Michael Jordan Banned From Giving His Hornets Players Jordan Brand Shoe Deals
BY: John “Hennry” Harris
Michael Jordan helped to build NIKE into the powerhouse athletic shoe and apparel company it is with the popular Air Jordan line. Now, the NBA is stepping in as Michael Jordan, owner of the Charlotte Hornets, is building his Jordan Brand players by giving shoe deals to his Hornets’ players.
According to ESPN‘s Darren Rovell, the NBA has restricted Jordan from giving Hornet players any type of “Jordan Brand” deals because of salary cap rules. At least 6 Hornets’ players have gotten deals in the last 7 years.
NBA says MJ can’t choose who gets a Jordan shoe deal because of cap rules. (At least 6 Hornets have gotten Jordan deals in last 7 years.)
— Darren Rovell (@darrenrovell) August 25, 2015
The logic behind banning Jordan from giving his players shoe deals is that Jordan might be able to use Jordan Brand deals to circumvent the salary cap to get his players extra money.
Michael Jordan is in a particularly unique situation because he is in such a power position. I am sure professional teams and other companies who offer endorsements work together all of the time, but it is a little different when Jordan, as an individual, can facilitate it all himself.
This is not the first time the NBA has stepped in to ban shoes or shoe deals. Back in 2010, the NBA’s then-commissioner David Stern actually banned some shoes claiming that they gave an apparent “unfair competitive advantage.”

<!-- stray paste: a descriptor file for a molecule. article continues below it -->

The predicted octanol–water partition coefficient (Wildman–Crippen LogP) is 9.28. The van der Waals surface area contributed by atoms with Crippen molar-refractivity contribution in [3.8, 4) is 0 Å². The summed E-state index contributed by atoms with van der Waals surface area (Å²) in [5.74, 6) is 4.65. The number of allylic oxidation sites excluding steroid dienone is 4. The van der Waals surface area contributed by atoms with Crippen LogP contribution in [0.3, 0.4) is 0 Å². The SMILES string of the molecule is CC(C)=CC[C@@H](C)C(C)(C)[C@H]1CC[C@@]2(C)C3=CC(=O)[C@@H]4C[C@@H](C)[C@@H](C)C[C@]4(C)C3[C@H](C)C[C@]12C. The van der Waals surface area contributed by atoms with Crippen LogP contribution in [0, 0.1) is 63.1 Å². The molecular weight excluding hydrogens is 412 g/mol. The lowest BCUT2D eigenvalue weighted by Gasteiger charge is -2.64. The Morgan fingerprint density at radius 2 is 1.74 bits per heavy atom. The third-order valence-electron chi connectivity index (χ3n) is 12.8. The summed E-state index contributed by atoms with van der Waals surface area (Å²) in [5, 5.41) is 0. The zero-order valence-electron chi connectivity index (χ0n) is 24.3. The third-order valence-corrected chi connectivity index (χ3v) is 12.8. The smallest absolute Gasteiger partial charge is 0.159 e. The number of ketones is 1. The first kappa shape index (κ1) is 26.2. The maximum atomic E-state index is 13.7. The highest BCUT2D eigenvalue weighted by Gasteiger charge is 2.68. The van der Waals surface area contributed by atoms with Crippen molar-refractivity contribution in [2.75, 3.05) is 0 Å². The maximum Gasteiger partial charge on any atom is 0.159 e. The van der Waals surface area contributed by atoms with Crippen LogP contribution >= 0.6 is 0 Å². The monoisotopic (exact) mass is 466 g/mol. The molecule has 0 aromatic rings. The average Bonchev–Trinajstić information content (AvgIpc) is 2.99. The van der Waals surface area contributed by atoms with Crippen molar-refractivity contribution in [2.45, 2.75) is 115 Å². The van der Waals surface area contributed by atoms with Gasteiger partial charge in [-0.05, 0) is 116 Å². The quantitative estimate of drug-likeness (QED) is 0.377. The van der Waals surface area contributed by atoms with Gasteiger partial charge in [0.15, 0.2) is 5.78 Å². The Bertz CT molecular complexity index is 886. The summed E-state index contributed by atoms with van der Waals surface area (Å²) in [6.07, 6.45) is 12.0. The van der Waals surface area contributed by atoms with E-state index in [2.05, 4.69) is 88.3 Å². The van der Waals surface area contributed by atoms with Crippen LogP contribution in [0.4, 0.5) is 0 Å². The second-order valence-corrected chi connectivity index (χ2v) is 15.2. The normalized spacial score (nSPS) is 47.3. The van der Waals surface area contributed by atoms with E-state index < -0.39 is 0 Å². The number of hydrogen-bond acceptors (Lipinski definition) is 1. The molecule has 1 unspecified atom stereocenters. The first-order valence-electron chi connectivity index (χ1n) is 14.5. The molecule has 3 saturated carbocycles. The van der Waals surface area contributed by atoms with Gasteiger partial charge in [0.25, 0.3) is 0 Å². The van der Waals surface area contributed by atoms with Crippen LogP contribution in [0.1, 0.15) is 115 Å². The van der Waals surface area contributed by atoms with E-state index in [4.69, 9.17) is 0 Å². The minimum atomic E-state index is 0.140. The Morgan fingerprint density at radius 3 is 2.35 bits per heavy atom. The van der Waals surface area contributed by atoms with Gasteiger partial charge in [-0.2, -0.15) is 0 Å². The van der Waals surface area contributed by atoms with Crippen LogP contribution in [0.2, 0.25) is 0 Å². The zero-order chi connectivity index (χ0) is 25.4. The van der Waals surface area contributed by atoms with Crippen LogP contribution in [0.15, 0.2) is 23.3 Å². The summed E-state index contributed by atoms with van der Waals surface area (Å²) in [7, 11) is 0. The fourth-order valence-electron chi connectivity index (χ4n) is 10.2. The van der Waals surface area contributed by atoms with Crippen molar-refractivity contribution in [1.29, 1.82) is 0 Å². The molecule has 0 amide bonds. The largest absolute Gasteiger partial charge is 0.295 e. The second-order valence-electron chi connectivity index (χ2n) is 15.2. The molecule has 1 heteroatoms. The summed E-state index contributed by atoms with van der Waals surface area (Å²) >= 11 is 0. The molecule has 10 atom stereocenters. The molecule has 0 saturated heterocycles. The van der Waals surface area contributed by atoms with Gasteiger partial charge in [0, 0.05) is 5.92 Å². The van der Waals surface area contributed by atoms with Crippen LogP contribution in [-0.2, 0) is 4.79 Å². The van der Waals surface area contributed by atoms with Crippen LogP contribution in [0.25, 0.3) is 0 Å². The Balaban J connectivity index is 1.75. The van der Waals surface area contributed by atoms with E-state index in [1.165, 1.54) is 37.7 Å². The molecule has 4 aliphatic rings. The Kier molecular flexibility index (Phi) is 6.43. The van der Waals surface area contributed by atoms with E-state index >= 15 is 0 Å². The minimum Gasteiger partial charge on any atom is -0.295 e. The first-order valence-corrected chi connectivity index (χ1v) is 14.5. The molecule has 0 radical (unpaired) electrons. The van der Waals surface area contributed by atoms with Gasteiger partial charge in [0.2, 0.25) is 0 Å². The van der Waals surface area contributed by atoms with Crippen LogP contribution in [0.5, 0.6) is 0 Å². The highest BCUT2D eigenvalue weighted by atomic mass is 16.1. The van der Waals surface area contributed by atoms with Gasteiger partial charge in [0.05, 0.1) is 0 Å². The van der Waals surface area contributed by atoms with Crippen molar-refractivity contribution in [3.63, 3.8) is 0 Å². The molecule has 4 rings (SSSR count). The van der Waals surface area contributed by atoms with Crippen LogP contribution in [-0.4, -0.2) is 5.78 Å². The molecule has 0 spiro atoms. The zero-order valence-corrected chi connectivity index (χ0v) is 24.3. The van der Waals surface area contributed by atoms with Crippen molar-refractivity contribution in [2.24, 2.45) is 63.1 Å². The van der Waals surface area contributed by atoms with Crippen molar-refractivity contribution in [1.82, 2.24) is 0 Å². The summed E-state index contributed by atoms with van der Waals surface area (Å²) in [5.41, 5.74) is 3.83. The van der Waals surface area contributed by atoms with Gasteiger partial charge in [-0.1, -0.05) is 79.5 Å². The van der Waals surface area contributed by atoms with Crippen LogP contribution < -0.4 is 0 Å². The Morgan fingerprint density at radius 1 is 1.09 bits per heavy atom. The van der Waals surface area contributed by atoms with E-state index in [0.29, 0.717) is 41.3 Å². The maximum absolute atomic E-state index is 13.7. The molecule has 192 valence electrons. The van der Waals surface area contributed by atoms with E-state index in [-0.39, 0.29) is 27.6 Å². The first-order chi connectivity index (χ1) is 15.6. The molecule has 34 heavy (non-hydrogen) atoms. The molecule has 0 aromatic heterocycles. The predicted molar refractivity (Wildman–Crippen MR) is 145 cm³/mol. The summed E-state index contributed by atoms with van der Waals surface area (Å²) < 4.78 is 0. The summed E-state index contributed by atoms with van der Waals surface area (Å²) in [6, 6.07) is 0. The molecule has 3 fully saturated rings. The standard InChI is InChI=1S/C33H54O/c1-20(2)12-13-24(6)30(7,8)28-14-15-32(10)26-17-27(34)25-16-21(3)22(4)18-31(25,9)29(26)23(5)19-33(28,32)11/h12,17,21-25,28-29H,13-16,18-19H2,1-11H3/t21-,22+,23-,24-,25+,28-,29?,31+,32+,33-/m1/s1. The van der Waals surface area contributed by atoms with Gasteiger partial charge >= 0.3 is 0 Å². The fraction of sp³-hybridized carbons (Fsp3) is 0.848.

The Athletic Propulsion Labs’ Concept 1 shoe advertised that its Load ‘N Launch Technology could increase a player’s vertical leap, and the league effectively banned its players from wearing the product in games before the 2010-2011 NBA season.
Jordan is familiar with being banned by the NBA as well, after Commissioner Stern banned the first Nike Air Jordan sneakers in 1985 claiming that the distinguished red and black colors of the shoes did not match the colors of the jerseys the rest of the Bulls’ team was wearing at that time.
Jordan continues to wear the sneakers and Stern responded by issuing a $5,000 fine for each game the shoes were worn. By today’s standards, a $5,000 fine in the NBA sounds like 50¢, but back then the fine was very significant. A regular 82 game season would rack up $410,000 in fines compared to Jordan’s $610,000/year salary at that time.
Nike made the smart move and paid the fines as Jordan continued to wear the shoes. David Stern’s ban actually brought more notoriety and propelled the sales of the shoe.
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